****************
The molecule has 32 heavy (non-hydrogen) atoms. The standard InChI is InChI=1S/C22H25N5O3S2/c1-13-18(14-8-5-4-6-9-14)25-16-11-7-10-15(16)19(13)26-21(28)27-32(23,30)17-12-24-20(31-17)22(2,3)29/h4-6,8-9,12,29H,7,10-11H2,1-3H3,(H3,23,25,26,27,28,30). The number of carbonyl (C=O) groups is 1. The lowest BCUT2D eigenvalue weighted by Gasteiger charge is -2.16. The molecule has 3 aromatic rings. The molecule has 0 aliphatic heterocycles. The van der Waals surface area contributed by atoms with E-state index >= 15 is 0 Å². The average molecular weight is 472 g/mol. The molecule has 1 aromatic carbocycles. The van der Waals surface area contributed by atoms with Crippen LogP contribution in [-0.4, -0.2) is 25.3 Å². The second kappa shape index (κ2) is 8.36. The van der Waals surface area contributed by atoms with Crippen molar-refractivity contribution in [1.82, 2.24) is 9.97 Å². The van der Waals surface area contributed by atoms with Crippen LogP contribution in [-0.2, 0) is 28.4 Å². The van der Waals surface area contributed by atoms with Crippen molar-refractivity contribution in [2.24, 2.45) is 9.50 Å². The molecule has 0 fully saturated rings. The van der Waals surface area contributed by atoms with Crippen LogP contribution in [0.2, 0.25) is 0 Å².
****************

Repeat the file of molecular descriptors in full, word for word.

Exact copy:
The molecule has 32 heavy (non-hydrogen) atoms. The standard InChI is InChI=1S/C22H25N5O3S2/c1-13-18(14-8-5-4-6-9-14)25-16-11-7-10-15(16)19(13)26-21(28)27-32(23,30)17-12-24-20(31-17)22(2,3)29/h4-6,8-9,12,29H,7,10-11H2,1-3H3,(H3,23,25,26,27,28,30). The number of carbonyl (C=O) groups is 1. The lowest BCUT2D eigenvalue weighted by Gasteiger charge is -2.16. The molecule has 3 aromatic rings. The molecule has 0 aliphatic heterocycles. The van der Waals surface area contributed by atoms with E-state index >= 15 is 0 Å². The average molecular weight is 472 g/mol. The molecule has 1 aromatic carbocycles. The van der Waals surface area contributed by atoms with Crippen LogP contribution in [-0.4, -0.2) is 25.3 Å². The second kappa shape index (κ2) is 8.36. The van der Waals surface area contributed by atoms with Crippen molar-refractivity contribution in [1.82, 2.24) is 9.97 Å². The van der Waals surface area contributed by atoms with Crippen LogP contribution in [-0.2, 0) is 28.4 Å². The van der Waals surface area contributed by atoms with Crippen molar-refractivity contribution in [2.24, 2.45) is 9.50 Å². The molecule has 0 fully saturated rings. The van der Waals surface area contributed by atoms with Crippen LogP contribution in [0.2, 0.25) is 0 Å².